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Biosafety Level 3 (BSL-3) Facilities

June 30, 2011

Biosafety Level 3 is applicable to clinical, diagnostic, teaching, research, or production facilities in which work is done with indigenous or exotic agents which may cause serious or potentially lethal disease as a result of exposure by the inhalation route. Laboratory personnel have specific training in handling pathogenic and potentially lethal agents, and are supervised by competent scientists who are experienced in working with these agents.

All procedures involving the manipulation of infectious materials are conducted within biological safety cabinets or other physical containment devices, or by personnel wearing appropriate personal protective clothing and equipment. The laboratory has special engineering and design features.

There are many standards and special safety practices for personnel, equipment and facilities that apply to Biosafety Level 3 including A. Standard Microbiological Practices, B. Special Practices which involve actually doing the work, C. Safety Equipment (Primary Barriers), and D. Laboratory Facilities (Secondary Barriers).

In Safety Equipment we find equipment needed to do BSL 3 work. Much of it involves the use of Personal Protective Equipment (PPE) and clothing such as gowns, gloves, eye protection, and also the use of HEPA filter devices to protect the user, the material being manipulated, and the environment from the spread of hazardous materials.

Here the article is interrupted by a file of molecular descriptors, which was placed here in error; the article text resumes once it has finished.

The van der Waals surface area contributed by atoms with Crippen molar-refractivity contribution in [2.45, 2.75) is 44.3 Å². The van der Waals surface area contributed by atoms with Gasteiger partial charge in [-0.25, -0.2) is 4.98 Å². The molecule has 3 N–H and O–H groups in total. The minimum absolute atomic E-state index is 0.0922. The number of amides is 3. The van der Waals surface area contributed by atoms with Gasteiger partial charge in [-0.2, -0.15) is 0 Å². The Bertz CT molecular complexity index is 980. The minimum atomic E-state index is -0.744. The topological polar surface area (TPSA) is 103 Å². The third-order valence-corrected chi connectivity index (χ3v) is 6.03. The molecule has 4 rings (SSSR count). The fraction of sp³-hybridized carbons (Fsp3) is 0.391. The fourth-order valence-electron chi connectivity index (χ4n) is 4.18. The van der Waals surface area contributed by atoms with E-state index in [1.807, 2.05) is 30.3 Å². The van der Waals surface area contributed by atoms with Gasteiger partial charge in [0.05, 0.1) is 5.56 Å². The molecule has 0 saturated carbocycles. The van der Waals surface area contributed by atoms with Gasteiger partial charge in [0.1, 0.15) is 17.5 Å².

Primary among these pieces of equipment is the Biological Safety Cabinet (either Class II or Class III). The Class II Biological Safety Cabinet (BSC) is also found in most all hospital laboratories since this is where work is performed on body and body fluids and pharmacies that provide mixing of fluids which are injected intravenously. The BSC provides HEPA filtered air to a cabinet workspace and allows the worker to utilize HEPA filtered air moving in a laminar flow direction, sweeping the material with clean air and simultaneously removing contaminants away from the product and the operator. In addition, the sliding sash through which the operator places their hands and arms provides an “air curtain” at the sash opening that draws unclean room air directly into a front slotted opening and through the cabinet to be HEPA filtered.

Biological safety cabinets are required and are located away from doors, from room supply louvers, and from heavily-traveled laboratory areas as air inflow to these cabinets can be interrupted by the movement of air around and in front of the cabinet opening.

Depending on what type of BSC is being used (this is determined by the level of contaminants being manipulated), HEPA-filtered exhaust air from a Class II biological safety cabinet may be recirculated into the laboratory if the cabinet is tested and certified at least annually. When exhaust air from Class II safety cabinets is to be discharged to the outside through the building exhaust air system, the cabinets must be connected in a manner that avoids any interference with the air balance of the cabinets or the building exhaust system (e.g., an air gap between the cabinet exhaust and the exhaust duct called a “thimble connection”).

BSL 3 laboratories provide valuable testing, diagnostic and research abilities for the medical and scientific communities and BSC’s represent a valuable application of HEPA filtration to protect the health and safety of the personnel and environment, and the integrity of the product.

BSL-3 Facilities; Winter 2006 issue of Air Media
Author(s): Skiter Kowalski, CAFS, AQM Consultants, LLC